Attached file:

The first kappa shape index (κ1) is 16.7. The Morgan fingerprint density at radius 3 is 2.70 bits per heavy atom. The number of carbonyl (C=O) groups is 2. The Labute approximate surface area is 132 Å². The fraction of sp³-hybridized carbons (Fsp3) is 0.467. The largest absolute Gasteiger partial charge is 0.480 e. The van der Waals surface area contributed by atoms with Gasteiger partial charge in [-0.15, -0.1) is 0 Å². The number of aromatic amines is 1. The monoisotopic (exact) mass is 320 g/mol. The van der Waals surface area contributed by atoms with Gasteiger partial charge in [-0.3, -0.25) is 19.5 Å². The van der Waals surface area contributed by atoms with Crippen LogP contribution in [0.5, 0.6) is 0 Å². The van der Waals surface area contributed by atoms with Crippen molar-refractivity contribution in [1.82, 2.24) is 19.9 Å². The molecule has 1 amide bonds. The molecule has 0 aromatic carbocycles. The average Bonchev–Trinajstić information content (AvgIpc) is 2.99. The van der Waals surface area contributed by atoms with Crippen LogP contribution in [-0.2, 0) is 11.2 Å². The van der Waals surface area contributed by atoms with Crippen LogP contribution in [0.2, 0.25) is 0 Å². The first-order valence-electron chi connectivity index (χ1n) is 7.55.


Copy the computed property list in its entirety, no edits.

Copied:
The first kappa shape index (κ1) is 16.7. The Morgan fingerprint density at radius 3 is 2.70 bits per heavy atom. The number of carbonyl (C=O) groups is 2. The Labute approximate surface area is 132 Å². The fraction of sp³-hybridized carbons (Fsp3) is 0.467. The largest absolute Gasteiger partial charge is 0.480 e. The van der Waals surface area contributed by atoms with Gasteiger partial charge in [-0.15, -0.1) is 0 Å². The number of aromatic amines is 1. The monoisotopic (exact) mass is 320 g/mol. The van der Waals surface area contributed by atoms with Gasteiger partial charge in [-0.3, -0.25) is 19.5 Å². The van der Waals surface area contributed by atoms with Crippen LogP contribution in [0.5, 0.6) is 0 Å². The van der Waals surface area contributed by atoms with Crippen molar-refractivity contribution in [1.82, 2.24) is 19.9 Å². The molecule has 1 amide bonds. The molecule has 0 aromatic carbocycles. The average Bonchev–Trinajstić information content (AvgIpc) is 2.99. The van der Waals surface area contributed by atoms with Crippen LogP contribution in [-0.2, 0) is 11.2 Å². The van der Waals surface area contributed by atoms with Crippen LogP contribution in [0.2, 0.25) is 0 Å². The first-order valence-electron chi connectivity index (χ1n) is 7.55.